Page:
This week we marked Veteran’s Day, first known in the US as Armistice Day. It falls on November 11 every year to commemorate the ending of formal hostilities of the First World War, which concluded on the 11th hour of the 11th day of the 11th month in 1918 with the signing of the Armistice, even though the Treaty of Versailles remained some months away. President Woodrow Wilson declared November 11, 1919 Armistice day, and it became a national holiday in 1938, with a proclamation that the “day be dedicated to the cause of world peace and to be thereafter celebrated and known as 'Armistice Day'." In order to honor those who had died in World War I, it highlighted the immeasurable value of real and lasting peace. However, by 1953, the United States realized that the Great War indeed was not the War to End all Wars. We had fought yet another world war and had become mired in Korea. A new declaration was made that changed Armistice Day to Veterans Day, a day to honor all veterans of all wars. Today, it is common to honor all who have served this country - in times of peace as well as war. But I think of the 1938 declaration that established Armistice Day as a day dedicated to the cause of peace.
It seems that countries highly value visions of peace when they are made acutely aware of the cost of war. Yet, when the ravages of war are removed from their purview or are exploited for political purposes or gain, countries easily betray visions of peaceful civic society, of the common good, of international accord. Peace becomes derided as an utopian dream of the foolish and the childish. For the sake of real life, we are told to sacrifice this hope on the altar of the pragmatism of adulthood. We will not attain peace - at least not this kind of peace - we are told. It is more realistic to let this vision go and to adopt another, lesser vision. Often times a lesser vision presents peace as the absence of personal sacrifice or discomfort. This peace is a numbed state - a kind of stasis. To reach it, we may hurt other people, engage in unjust practices, or create unjust and inhumane policies. The goal, you see, is to remove any threat that might bring personal or tribal or national discomfort, ill ease, pain, or loss. Yet, this is not the peace of our Bible, of our religion, or of our God. Real peace is not known by the absence of risk; it is known by its willingness to risk for the sake of the weakest, the least, the last, and the lost. Peace is not just an end result of some process. Peace is also the process of living. Peace is both process and result.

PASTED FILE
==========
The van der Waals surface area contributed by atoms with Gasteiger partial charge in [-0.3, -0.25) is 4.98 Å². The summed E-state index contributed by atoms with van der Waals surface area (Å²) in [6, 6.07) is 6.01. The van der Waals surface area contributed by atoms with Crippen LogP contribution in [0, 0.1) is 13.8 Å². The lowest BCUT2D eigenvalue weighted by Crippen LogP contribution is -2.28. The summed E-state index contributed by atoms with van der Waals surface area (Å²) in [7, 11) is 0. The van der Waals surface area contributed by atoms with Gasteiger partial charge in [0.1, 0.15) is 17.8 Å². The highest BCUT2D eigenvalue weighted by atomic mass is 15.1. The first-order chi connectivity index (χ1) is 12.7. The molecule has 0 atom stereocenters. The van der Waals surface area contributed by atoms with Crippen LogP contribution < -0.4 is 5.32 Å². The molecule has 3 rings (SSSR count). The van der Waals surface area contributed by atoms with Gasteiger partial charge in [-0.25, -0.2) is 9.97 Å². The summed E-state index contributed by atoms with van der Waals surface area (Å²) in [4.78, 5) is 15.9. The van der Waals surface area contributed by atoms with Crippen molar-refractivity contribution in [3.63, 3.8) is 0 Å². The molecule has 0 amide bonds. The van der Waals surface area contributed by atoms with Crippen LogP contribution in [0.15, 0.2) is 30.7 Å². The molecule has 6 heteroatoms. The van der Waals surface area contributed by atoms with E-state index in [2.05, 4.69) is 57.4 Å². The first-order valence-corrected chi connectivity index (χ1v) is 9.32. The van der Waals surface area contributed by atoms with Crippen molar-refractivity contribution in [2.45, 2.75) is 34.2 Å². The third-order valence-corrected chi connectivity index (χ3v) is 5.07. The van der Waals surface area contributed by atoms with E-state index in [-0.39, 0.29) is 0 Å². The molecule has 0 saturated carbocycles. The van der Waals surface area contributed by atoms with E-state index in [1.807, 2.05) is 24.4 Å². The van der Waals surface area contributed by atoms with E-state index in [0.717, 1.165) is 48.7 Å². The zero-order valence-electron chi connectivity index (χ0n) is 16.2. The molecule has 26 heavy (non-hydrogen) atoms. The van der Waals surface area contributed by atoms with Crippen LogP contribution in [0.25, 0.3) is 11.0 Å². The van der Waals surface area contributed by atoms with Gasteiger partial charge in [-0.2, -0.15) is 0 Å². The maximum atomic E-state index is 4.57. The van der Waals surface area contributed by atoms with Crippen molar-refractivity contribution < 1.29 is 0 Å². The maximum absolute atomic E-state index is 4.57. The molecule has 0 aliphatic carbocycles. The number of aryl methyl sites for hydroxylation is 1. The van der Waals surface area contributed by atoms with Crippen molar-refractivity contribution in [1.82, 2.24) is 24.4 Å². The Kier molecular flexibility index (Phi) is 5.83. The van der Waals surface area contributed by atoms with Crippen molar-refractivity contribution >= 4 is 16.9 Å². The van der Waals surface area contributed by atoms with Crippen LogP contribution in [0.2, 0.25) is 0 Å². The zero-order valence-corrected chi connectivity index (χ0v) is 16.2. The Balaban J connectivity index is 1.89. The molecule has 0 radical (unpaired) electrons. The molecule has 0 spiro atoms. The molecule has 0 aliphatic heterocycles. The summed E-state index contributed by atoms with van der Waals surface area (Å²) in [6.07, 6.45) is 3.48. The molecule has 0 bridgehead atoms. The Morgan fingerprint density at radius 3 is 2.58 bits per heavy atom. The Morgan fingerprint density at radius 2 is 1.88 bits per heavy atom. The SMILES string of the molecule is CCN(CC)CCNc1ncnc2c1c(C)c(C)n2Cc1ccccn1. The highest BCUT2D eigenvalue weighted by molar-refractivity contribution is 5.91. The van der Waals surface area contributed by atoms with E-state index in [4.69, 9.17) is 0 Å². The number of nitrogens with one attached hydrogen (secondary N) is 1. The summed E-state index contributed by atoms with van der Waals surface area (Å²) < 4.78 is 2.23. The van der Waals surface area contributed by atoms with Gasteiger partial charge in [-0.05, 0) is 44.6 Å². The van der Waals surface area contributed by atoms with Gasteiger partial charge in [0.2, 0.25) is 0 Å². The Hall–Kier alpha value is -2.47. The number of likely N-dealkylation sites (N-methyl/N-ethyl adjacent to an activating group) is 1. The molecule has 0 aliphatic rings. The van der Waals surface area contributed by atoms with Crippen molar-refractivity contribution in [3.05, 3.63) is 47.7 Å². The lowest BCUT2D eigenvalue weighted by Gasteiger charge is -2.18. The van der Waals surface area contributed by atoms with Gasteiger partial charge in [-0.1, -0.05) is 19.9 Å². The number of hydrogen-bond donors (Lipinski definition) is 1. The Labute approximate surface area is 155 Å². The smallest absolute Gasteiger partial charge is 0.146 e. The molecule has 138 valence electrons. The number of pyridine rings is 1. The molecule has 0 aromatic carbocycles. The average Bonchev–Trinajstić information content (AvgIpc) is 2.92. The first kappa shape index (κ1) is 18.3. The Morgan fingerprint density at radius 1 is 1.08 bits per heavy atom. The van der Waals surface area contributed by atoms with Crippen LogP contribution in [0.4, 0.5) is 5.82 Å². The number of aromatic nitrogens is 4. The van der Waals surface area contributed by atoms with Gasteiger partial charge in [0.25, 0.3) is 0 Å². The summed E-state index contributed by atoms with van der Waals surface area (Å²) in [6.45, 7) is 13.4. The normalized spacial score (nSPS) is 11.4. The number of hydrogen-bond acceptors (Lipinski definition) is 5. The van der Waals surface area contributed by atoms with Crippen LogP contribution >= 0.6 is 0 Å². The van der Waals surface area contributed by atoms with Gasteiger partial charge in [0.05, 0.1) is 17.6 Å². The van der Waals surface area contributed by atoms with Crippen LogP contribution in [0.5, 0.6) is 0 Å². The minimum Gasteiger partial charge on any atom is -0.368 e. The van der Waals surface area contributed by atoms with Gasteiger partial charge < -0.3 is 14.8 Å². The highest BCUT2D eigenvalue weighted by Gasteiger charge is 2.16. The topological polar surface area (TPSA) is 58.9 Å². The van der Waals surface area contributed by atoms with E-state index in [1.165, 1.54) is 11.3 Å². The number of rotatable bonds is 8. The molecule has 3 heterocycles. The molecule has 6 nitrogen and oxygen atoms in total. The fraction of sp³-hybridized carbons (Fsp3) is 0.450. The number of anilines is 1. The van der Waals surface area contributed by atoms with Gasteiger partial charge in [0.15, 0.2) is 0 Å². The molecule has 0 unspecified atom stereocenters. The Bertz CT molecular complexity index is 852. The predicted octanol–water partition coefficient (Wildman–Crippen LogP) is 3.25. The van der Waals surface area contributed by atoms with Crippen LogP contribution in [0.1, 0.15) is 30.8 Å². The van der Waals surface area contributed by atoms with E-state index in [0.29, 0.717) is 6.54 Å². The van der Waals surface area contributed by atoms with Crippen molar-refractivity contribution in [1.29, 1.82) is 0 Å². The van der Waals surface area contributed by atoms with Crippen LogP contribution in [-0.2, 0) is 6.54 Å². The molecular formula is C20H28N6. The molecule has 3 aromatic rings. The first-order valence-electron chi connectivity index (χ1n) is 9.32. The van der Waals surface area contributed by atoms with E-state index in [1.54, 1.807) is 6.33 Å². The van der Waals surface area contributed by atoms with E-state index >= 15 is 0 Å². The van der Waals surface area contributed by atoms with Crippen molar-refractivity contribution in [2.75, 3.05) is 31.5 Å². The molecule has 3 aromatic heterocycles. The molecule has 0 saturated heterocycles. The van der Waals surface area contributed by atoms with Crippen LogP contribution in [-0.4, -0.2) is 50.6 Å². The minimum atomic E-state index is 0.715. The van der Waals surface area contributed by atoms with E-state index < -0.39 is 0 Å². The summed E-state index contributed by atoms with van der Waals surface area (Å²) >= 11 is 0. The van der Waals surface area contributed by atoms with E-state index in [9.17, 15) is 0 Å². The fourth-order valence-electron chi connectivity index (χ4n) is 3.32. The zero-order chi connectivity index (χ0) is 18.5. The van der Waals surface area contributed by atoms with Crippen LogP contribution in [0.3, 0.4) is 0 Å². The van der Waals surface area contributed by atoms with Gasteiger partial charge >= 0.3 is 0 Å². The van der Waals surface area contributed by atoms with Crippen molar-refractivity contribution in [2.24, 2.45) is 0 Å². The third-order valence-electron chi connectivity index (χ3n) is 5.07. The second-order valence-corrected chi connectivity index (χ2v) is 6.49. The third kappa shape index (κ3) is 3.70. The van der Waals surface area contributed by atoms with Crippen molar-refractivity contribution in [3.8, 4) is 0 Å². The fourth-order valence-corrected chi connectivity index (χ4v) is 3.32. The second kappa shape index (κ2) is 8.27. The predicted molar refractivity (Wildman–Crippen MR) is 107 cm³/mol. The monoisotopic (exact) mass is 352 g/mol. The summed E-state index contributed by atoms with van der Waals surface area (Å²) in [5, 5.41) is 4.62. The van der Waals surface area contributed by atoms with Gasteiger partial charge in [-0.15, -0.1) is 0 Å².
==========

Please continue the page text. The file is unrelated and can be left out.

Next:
The Hebrew word “shalom,” which we translate into English as “peace” cannot be translated easily. It is a rich word with many nuances. It means completeness, wholeness, safety, fullness, and welfare. It is relational; peace happens within communities and among people. There is an understanding that shalom is joyful and happy. When used as a verb it means to “make right” to “make amends” and even “to pay the price.” The Talmud says that "The entire Torah is for the sake of the ways of shalom." The rich heritage of shalom - of peace - cannot be reduced to the lack of armed conflict or to the baseline goal of a numbed existence.
As the Israelites return to their broken city Jerusalem after years of exile, they come without a strong sense of collective religious and cultural identity. They find a city without strong leadership and struggling its way out of ruins. And, the Temple, destroyed by invaders, has not been rebuilt yet. The symbol of God’s love, covenant, and ability is in ruins. The joy of freedom gives way to the hardships of creating a new society. This section of Isaiah is for their ears. It is written as hope for their future. It is a vision of what life may be like for a people filled with uncertainty and despair as well as hope. It is a vision of God’s shalom incarnate in Jerusalem.
Isaiah’s prophetic tradition gives the people of Jerusalem a very specific blueprint by which to rebuild their society. He offers a concrete plan for this new earth that God is creating, in which Jerusalem will be a joy. Infant mortality, mourning, homelessness, and oppressive tenant farming will have no home in this new earth. In this new earth, there will be no distinction between predator and prey; they shall live in harmony. One will not devour the other.